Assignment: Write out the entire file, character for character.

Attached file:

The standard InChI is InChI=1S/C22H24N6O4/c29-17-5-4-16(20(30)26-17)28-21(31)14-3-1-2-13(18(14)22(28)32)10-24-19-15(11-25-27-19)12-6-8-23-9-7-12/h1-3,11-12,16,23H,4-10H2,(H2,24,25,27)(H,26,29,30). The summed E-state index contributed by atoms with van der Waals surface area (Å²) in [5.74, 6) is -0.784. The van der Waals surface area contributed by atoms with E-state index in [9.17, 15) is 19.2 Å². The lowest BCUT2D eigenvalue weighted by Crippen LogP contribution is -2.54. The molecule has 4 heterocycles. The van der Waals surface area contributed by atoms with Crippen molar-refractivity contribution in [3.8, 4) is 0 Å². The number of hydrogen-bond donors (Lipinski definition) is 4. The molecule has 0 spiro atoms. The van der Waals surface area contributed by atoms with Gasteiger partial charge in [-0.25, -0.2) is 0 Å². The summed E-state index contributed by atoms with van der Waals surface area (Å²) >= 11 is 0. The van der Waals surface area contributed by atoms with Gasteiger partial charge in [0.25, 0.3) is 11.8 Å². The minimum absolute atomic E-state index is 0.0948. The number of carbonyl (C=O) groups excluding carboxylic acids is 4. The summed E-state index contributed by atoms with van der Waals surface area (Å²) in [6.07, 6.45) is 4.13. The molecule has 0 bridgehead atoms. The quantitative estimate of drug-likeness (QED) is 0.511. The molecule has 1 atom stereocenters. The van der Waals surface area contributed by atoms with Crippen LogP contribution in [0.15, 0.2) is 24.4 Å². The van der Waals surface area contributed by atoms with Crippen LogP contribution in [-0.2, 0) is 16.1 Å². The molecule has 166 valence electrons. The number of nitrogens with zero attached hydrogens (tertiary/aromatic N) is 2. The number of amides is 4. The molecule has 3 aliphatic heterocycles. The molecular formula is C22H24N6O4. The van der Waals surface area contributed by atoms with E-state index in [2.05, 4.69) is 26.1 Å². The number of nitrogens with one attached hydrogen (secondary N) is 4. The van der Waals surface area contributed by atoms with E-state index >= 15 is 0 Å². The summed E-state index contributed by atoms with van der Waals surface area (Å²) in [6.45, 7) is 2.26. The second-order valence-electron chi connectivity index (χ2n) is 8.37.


The standard InChI is InChI=1S/C22H24N6O4/c29-17-5-4-16(20(30)26-17)28-21(31)14-3-1-2-13(18(14)22(28)32)10-24-19-15(11-25-27-19)12-6-8-23-9-7-12/h1-3,11-12,16,23H,4-10H2,(H2,24,25,27)(H,26,29,30). The summed E-state index contributed by atoms with van der Waals surface area (Å²) in [5.74, 6) is -0.784. The van der Waals surface area contributed by atoms with E-state index in [9.17, 15) is 19.2 Å². The lowest BCUT2D eigenvalue weighted by Crippen LogP contribution is -2.54. The molecule has 4 heterocycles. The van der Waals surface area contributed by atoms with Crippen molar-refractivity contribution in [3.8, 4) is 0 Å². The number of hydrogen-bond donors (Lipinski definition) is 4. The molecule has 0 spiro atoms. The van der Waals surface area contributed by atoms with Gasteiger partial charge in [-0.25, -0.2) is 0 Å². The summed E-state index contributed by atoms with van der Waals surface area (Å²) >= 11 is 0. The van der Waals surface area contributed by atoms with Gasteiger partial charge in [0.25, 0.3) is 11.8 Å². The minimum absolute atomic E-state index is 0.0948. The number of carbonyl (C=O) groups excluding carboxylic acids is 4. The summed E-state index contributed by atoms with van der Waals surface area (Å²) in [6.07, 6.45) is 4.13. The molecule has 0 bridgehead atoms. The quantitative estimate of drug-likeness (QED) is 0.511. The molecule has 1 atom stereocenters. The van der Waals surface area contributed by atoms with Crippen LogP contribution in [0.15, 0.2) is 24.4 Å². The van der Waals surface area contributed by atoms with Crippen LogP contribution in [-0.2, 0) is 16.1 Å². The molecule has 166 valence electrons. The number of nitrogens with zero attached hydrogens (tertiary/aromatic N) is 2. The number of amides is 4. The molecule has 3 aliphatic heterocycles. The molecular formula is C22H24N6O4. The van der Waals surface area contributed by atoms with E-state index in [2.05, 4.69) is 26.1 Å². The number of nitrogens with one attached hydrogen (secondary N) is 4. The van der Waals surface area contributed by atoms with E-state index >= 15 is 0 Å². The summed E-state index contributed by atoms with van der Waals surface area (Å²) in [6.45, 7) is 2.26. The second-order valence-electron chi connectivity index (χ2n) is 8.37.